Small firm spearheads digital signatures

A financial services firm may be one of the first UK firms to bring in the use of digital signatures

Financial services firm Andersen-Charnley plans to introduce digital signature technology to authorise share transactions by the end of the year – well ahead of banks and major financial institutions.

Andersen-Charnley, a startup company with 22 staff, aims to persuade large financial institutions to accept digital certificates, even though opinion is still divided on the underlying standards and technology.

The company, which manages share portfolios for highly paid executives, will be one of the first financial services companies in the UK to use digital certificates, rather than paper instructions, to authorise share deals and other financial transactions for its clients.

“Someone is going to have to spearhead the use of digital signatures,” said Avril Miller, director of operations. “Digital signatures are going to happen.”

Digital signatures are critical to Andersen-Charnley’s business plan. It aims to give time-pressed executives, who currently have to fax or post written confirmation, the ability to quickly authorise share deals over the Internet.

But the company has been held back by the lack of progress made by government-backed efforts to introduce digital signatures in the UK.

Although the technology has already been recognised by the European Union and Germany, the UK is still working out the practicalities of the system.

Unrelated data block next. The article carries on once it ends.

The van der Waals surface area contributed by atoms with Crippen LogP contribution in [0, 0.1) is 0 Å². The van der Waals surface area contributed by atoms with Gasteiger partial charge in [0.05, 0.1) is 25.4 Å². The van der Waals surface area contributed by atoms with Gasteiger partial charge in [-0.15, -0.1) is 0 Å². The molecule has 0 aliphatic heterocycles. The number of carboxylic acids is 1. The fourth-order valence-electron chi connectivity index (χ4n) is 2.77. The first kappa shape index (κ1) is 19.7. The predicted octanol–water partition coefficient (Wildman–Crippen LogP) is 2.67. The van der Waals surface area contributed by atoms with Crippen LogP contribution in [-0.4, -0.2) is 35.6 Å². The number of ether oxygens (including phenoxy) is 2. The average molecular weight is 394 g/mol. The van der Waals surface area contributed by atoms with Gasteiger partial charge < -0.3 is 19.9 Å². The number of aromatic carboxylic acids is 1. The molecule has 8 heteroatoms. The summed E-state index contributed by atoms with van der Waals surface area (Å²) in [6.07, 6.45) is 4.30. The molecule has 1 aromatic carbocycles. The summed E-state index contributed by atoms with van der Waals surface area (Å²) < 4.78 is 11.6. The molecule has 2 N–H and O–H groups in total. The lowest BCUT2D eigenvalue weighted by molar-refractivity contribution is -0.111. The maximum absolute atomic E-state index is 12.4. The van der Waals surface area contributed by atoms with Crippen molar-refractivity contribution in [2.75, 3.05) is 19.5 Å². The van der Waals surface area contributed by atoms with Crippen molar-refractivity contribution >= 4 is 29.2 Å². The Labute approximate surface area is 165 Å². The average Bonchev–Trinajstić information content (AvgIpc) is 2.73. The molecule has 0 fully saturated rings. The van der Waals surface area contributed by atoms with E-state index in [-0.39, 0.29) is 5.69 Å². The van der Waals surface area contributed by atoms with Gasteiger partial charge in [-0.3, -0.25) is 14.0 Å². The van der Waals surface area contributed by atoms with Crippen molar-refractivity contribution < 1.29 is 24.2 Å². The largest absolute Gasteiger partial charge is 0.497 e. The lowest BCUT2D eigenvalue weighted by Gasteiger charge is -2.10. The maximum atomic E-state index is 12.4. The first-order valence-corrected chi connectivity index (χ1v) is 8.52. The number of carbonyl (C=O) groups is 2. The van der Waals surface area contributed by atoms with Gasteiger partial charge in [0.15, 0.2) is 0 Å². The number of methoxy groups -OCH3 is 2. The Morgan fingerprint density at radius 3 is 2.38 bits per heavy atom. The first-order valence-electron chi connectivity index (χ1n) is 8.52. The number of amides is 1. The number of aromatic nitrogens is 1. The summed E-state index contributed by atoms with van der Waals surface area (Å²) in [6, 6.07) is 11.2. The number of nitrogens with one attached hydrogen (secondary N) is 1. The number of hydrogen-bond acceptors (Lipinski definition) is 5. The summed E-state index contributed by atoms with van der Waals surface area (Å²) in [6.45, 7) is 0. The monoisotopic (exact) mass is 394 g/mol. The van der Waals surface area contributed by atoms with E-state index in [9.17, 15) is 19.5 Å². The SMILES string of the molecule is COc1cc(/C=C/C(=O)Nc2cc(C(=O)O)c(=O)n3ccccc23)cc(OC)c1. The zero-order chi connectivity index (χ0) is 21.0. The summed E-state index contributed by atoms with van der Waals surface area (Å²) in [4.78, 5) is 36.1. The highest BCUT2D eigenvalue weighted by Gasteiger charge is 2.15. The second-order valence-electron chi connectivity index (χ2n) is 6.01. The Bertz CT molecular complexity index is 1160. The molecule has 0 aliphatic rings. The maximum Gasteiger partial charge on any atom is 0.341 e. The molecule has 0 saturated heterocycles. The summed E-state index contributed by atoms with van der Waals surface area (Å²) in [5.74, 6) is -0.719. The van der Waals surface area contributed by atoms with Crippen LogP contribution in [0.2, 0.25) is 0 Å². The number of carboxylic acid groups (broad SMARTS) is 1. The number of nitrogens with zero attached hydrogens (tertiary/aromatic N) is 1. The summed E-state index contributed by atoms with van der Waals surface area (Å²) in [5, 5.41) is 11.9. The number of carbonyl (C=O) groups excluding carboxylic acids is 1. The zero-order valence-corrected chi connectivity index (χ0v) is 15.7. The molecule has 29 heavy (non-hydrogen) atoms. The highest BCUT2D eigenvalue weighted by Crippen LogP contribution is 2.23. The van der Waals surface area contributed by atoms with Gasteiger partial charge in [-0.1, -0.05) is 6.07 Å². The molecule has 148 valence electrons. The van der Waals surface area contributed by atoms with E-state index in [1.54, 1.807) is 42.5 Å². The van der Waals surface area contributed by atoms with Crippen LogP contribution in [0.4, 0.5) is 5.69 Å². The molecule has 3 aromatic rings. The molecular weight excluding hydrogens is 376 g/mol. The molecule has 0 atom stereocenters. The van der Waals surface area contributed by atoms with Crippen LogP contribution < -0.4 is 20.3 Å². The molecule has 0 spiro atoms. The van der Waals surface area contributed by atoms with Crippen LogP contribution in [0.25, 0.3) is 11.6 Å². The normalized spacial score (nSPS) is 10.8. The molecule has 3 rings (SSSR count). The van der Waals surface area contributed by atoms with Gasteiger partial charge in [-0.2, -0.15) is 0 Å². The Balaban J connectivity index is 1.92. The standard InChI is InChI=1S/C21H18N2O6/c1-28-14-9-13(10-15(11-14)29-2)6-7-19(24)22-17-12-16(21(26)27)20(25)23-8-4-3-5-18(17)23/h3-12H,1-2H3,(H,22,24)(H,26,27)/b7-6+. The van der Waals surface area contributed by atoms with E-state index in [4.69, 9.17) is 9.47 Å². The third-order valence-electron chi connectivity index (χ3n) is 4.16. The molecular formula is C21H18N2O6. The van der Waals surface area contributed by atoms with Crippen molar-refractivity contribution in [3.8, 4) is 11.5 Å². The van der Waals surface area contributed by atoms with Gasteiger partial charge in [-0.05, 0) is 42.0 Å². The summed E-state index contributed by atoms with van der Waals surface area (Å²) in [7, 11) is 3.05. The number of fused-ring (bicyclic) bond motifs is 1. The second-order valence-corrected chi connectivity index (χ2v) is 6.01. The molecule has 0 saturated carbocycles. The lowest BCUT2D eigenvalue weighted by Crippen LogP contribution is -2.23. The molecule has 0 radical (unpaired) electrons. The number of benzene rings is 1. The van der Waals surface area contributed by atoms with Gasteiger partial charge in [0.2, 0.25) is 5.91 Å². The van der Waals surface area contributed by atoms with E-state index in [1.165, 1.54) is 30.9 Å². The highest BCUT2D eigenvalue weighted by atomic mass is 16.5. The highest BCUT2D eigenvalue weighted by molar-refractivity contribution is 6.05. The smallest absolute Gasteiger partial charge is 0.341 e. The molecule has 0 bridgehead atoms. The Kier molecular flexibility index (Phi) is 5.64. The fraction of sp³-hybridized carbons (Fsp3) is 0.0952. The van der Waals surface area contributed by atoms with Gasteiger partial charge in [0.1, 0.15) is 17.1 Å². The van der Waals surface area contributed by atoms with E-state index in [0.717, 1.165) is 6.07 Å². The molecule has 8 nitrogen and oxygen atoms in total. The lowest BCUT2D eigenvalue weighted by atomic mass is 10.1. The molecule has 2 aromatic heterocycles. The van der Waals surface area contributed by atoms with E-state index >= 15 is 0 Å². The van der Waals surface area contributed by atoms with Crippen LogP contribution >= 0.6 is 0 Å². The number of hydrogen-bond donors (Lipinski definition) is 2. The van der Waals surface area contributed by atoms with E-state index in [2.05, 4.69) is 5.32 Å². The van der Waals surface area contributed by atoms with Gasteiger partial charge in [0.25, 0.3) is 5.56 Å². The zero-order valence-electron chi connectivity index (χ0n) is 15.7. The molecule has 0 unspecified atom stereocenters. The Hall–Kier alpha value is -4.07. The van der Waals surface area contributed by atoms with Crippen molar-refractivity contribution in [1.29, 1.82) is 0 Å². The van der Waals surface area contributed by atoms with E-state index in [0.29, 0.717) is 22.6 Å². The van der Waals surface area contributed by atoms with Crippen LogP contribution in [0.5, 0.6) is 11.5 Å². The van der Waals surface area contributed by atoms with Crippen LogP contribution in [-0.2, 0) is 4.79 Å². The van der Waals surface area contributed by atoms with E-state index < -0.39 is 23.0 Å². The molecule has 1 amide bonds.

“This year we were supposed to have implemented a paperless office. It is fundamental to us. We have not been able to because of lack of agreement by the government on digital signatures,” said managing director Chris Loynes.

Andersen-Charnley hopes to force the pace by introducing its own public key infrastructure (PKI) system, which will be based on open standards. The company has hired US supplier Xcert to develop the system.

Observers suggest that Andersen-Charnley may be taking a risk by adopting PKI technology before accepted standards are agreed.

“That’s the problem with organisations going in early. They risk being Beta-maxed,” said Robert Morgan, chief executive of consultancy Morgan Chambers.

Fly on the wall: Computer Weekly to sit in on PKI project

Andersen-Charnley has agreed to open its doors to Computer Weekly in a unique project for E-Business Month.

We will be following the progress of Andersen-Charnley’s digital signature project from initial definition through to completion, sitting in on meetings and listening in to discussions with suppliers. The project will provide a unique insight into a major IT security development.

Among the key issues that Andersen-Charnley will need to consider are:

  • Whether to run the PKI system in-house or whether to outsource.
  • Will clients feel more or less secure if the system is managed by a third party?
  • Will PKI slow down the website? A 30-second delay would deter clients.
  • Should PKI be rolled out in stages or all in one go?
  • How quickly should PKI be rolled out. How much testing will the system need?

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